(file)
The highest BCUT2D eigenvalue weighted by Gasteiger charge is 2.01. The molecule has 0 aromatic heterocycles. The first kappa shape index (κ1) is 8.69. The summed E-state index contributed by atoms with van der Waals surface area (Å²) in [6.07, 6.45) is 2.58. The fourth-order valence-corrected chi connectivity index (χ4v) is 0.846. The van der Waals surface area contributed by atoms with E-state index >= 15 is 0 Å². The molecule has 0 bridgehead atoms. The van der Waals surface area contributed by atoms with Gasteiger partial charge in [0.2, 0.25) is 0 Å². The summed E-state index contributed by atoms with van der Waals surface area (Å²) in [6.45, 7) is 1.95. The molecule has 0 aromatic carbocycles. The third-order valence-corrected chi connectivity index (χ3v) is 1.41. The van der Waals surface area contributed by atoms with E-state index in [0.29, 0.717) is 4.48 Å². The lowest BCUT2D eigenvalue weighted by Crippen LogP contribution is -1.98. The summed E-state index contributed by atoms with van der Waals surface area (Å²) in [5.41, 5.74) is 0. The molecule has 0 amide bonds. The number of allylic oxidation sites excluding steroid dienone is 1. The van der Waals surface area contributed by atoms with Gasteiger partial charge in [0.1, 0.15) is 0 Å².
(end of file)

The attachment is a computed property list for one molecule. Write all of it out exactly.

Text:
The highest BCUT2D eigenvalue weighted by Gasteiger charge is 2.01. The molecule has 0 aromatic heterocycles. The first kappa shape index (κ1) is 8.69. The summed E-state index contributed by atoms with van der Waals surface area (Å²) in [6.07, 6.45) is 2.58. The fourth-order valence-corrected chi connectivity index (χ4v) is 0.846. The van der Waals surface area contributed by atoms with E-state index >= 15 is 0 Å². The molecule has 0 bridgehead atoms. The van der Waals surface area contributed by atoms with Gasteiger partial charge in [0.2, 0.25) is 0 Å². The summed E-state index contributed by atoms with van der Waals surface area (Å²) in [6.45, 7) is 1.95. The molecule has 0 aromatic carbocycles. The third-order valence-corrected chi connectivity index (χ3v) is 1.41. The van der Waals surface area contributed by atoms with E-state index in [0.29, 0.717) is 4.48 Å². The lowest BCUT2D eigenvalue weighted by Crippen LogP contribution is -1.98. The summed E-state index contributed by atoms with van der Waals surface area (Å²) in [5.41, 5.74) is 0. The molecule has 0 amide bonds. The number of allylic oxidation sites excluding steroid dienone is 1. The van der Waals surface area contributed by atoms with Gasteiger partial charge in [0.1, 0.15) is 0 Å².